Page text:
By the time the Taj opened, cash-rich Atlantic City was dominated by Trump. At one point his casinos were generating a third of all gambling money in the city.
This was the second golden age of Atlantic City, an era when Mike Tyson held all his fights here, when gambling money flowed into the casinos. But for some, the warning signs were already there. One market analyst, Marvin Roffman, compared the city to a house of cards. As newer casinos sprouted up in Connecticut, New York and Pennsylvania, the crowds left Atlantic City. Crippled with debt, Roffman told the Wall Street Journal that the Taj Mahal alone needed $1.3 million a day just to survive.
One by one, the hulking casino hotels along the shoreline began to fold. The Playboy was the first to go in 1989, consumed by Trump’s World’s Fair, which itself failed a decade later. Trump Plaza, where high roller Akio Kashiwagi once lost $10 million in one of the most famous games of baccarat ever played, closed in 2014. Three other casinos closed the same year, devastating Atlantic City’s economy. The Taj Mahal finally closed in October 2016. Today it sits silent and forlorn, a golden folly on the seashore. Even though it’s been abandoned for a matter of mere months, the gilded paint is already beginning to peel.
As the casinos struggled, so did Atlantic City. Over a third of the 40,000 residents now live below the poverty line. On Pacific Avenue (yellow), prime real estate on the Monopoly board, vacant lots and boarded-up homes provide a desolate backdrop for one of the most violent cities in New Jersey, where five of the last nine mayors have been found guilty of some form of corruption.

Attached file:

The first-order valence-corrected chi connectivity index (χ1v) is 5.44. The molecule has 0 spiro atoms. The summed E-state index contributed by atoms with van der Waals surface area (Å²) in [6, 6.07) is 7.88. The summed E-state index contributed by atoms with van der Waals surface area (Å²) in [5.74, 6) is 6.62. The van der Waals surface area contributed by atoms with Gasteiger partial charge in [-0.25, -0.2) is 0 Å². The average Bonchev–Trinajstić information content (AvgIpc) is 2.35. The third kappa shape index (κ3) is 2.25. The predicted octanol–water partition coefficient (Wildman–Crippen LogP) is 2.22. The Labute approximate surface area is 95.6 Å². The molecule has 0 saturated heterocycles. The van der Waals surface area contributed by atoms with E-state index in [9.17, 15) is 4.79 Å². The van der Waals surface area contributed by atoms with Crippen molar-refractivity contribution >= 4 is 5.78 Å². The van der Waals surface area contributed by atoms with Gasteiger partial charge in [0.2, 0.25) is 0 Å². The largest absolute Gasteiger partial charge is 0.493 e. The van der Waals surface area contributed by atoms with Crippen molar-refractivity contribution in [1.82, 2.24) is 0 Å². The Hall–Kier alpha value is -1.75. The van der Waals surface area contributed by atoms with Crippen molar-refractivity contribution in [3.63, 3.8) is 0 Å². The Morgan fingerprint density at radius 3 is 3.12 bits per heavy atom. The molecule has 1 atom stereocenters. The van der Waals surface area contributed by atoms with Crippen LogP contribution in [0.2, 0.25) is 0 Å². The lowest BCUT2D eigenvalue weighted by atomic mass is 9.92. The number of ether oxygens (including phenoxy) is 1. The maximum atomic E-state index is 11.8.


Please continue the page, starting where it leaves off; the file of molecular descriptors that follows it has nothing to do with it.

At the far end of the deserted boardwalk are the light-blue streets of Oriental and Vermont Avenues. Here sits one of the most astonishing projects built on the east coast, the 52-story Revel. The casino hotel was built for over $2 billion in 2012, completely covered in blinding mirrored glass and chrome. The Revel was to be the great hope for Atlantic City. But within two years it was bankrupt and closed.
In the shadow of this gleaming mirrored empty monolith are a few, surviving old wooden row homes, belonging to those who refused to move. Nowhere is the difference starker between old and new Atlantic City than a walk along Oriental Avenue.
As desperate as the situation in Atlantic City seems, there are some green shoots of recovery. Caesar’s Palace, Bally’s and the Tropicana are still open on the Boardwalk, and the Borgata is the model of a successfully run, high-end casino, located a few miles northwest.
At the far end of the Boardwalk is one of the last traces of the Atlantic City of Boardwalk Empire. The venerable Knife and Fork seafood restaurant, which opened in 1912, still thrives with locals. When Monopoly came out, Atlantic City was a pleasure palace filled with holiday makers. Ironically, given how the board game is played, the race to buy up property and develop hotels has all but ruined Atlantic City. Today in winter it feels like a gilded ghost town, dominated by bankruptcy and the threat of unemployment—a startling modern parable to the perils of greed and gambling, you can’t help but think that Elizabeth Magie would sadly nod her head and say “I tried to warn you.”
Obligatory mention: if you find Monopoly boring, it's Lizzie Magie you can thank. Her original version was even slower, deliberately, to convey the Georgist idea that anyone who got a small initial advantage would eventually crush everyone out through a very slow and tedious process. Her idea was that you'd all get bored with the capitalist rules after an hour or so, and switch to playing with an alternative, socialist rule set that actually made the game "fun" (scare-quotes intentional)